On …AND NOTHING REMAINS THE SAME… from Eight Strings & a Whistle and Ravello Records, the flute-viola-cello trio explores the constant cycle of transformation that defines human existence. The performances heard on the album offer a rewarding and intimate listening experience, with a deeply evocative sound rife with stark dissonance and rich harmony.
Today, the members of Eight Strings & a Whistle are our featured artists in “The Inside Story,” a blog series exploring the inner workings and personalities of our composers and performers. Read on to learn about each of their favorite moments on the album, and the Yankees game that hijacked one of their performances…
Who was your first favorite artists growing up?
Matt: I’m having a hard time remembering that far back, but for a long time now, my favorite cellists have been Pierre Fournier, Mstislav Rostropovitch, and Anner Bylsma.
Suzanne: I loved listening to Aurèle Nicolet playing the Mozart Flute Concerti. Still do! And Elizabeth Schwarzkopf and Miles Davis. Not sure how I ended up being a flute player; we can blame it on Mr. Nicolet.
Ina: That’s a hard question. I may have to go with Billy Joel. I know that has nothing to do with viola playing but until I got to Precollege at Manhattan School of Music, I probably couldn’t name a single viola soloist. Now if I wanted to cheat, I’d say William Primrose, cause how can you beat those Brahms Sonatas.
What was your most unusual performance, or the most embarrassing thing that happened to you during a performance?
Ina: Early in our lives as a trio, we had a concert at a local library. It was baseball season and right in the approach to the World Series. In the audience were two gentlemen, who clearly had been dragged to the concert by their wives and were not happy to miss the Yankee game…so they brought it with them. They were listening to the game the whole concert. But they weren’t using headphones. No, they had an old school radio, playing the game out loud, full volume! There were many stares and shhh’s from other audience members but they wouldn’t be deterred and no one from the venue did anything about it.
Matt: Yes, that was one for the record books! We’ve always spoken from the stage during our concerts, but trying to talk over the game finally proved too much –– finally, I just said aloud “Oh, why bother,” and gave up!
Ina: The Yankees won that day, both on the field and in the library.
What is your guilty pleasure?
Matt: I watch w-a-y too much HGTV. And the Food Network…
Suzanne: Netflix. I especially love watching Turkish and Spanish series. Why Turkish? My grandparents — who were German — lived in Istanbul for the better part of their adult lives. Their children were born there, and I spent a lot of time there as a kid. I love hearing the language and seeing scenes of the different parts of the city. Why Spanish? Who knows, but I do love the language and those on location shoots are just gorgeous.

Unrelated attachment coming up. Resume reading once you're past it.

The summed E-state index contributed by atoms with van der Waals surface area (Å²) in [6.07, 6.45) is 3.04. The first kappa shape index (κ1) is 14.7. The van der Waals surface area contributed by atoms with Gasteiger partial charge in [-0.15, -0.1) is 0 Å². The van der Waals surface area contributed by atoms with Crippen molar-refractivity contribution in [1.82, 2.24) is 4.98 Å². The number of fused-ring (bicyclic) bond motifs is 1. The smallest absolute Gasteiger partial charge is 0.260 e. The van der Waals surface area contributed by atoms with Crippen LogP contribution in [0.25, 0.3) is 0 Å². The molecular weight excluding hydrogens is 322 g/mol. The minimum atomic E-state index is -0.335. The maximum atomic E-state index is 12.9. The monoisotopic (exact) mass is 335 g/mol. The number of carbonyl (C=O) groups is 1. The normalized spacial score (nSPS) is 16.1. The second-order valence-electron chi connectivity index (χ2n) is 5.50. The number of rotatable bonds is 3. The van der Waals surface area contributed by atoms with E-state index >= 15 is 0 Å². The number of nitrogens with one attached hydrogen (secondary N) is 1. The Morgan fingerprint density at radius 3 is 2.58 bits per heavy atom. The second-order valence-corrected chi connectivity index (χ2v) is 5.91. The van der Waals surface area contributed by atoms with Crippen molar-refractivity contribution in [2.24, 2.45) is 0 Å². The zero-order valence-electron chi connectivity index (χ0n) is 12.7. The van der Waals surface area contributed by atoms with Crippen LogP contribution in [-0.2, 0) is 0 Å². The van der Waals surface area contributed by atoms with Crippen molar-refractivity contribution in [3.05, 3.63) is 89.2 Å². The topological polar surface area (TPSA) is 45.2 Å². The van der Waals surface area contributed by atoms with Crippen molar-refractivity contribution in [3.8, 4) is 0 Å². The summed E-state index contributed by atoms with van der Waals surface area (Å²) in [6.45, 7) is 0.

Also, we have a post concert ritual when we’re on tour. Ina and Matt introduced me to Combos (pretzels with fillings snack). Part of the ritual is searching for Combos and a bottle of wine. Once back in the hotel, there is a search for wine glasses — ok, plastic cups — and then we enjoy the wine with those yummy snacks.
Ina: Combos, good in a hotel room or in the car! Or while watching the Food Network.
Matt: Although Snickers bars are *the* perfect concert food!
What was your favorite musical moment on the album?
Ina: I have a few, but I think the sultry, dark sound of the alto flute at the start of Loki’s Lair may be my favorite. It always sounds like it is coming out of the mist.
Matt: There’s a moment in Souls, where the atmosphere gets punctuated by a low, ponticello note in the cello, and the viola solo begins. It chokes me up every time.
Suzanne: I also have several favorite moments in all of the pieces on the album, but everytime I hear the opening of Souls, I am reminded of how much I love this piece. And then there is a passage in Pam Sklar’s Two Journeys. It’s toward the end of “Third Eye” — the first movement — when the flute and cello join the viola. It is so intensely beautiful and just hits me so deep inside, it’s difficult to articulate. I remember when we played it at a concert in Havana, one of our Cuban friends — Ernesto Oliva Figueredo, who took the photo of us that’s in the booklet of the album — remarked on how this piece in particular moved him and how what it evokes seemed to just transcend everything.
What does this album mean to you personally?
Matt: I’m not sure if I ever thought about a “personal” connection to the recording, but I’m wondering, if in part, it’s about leaving a legacy. The repertoire for flute, viola, and cello trio isn’t as deep as say, the string quartet or piano trio. We’ve sought to change that in our concert programs, our Composer Competition, and in these recordings. We’ve been very fortunate that so many wonderful composers have chosen to write for us, and we want their music to live beyond us. This album is part of that.
Ina: I’m in it for the fame and money!
Is there a specific feeling that you would like communicated to audiences in this work?
Matt: The pandemic has been trying for all of us, yet I think we’ve tried to find ways to grow in spite of the difficulties; this album reflects that process: Change, Transformation, Growth.
Ina: What Matt said.
Suzanne: Matt puts it perfectly. I think we all hope our audiences will be as moved as we are by how those very things — Change, Transformation and Growth — are conveyed by each composer on this album.
Matt: Several of the composers who’ve listened to the album have remarked on how unified the works seem, even when written by people with completely different voices. John Newell put it this way: “Six different composers’ voices, but they seem, to my ears, to fit so well together.”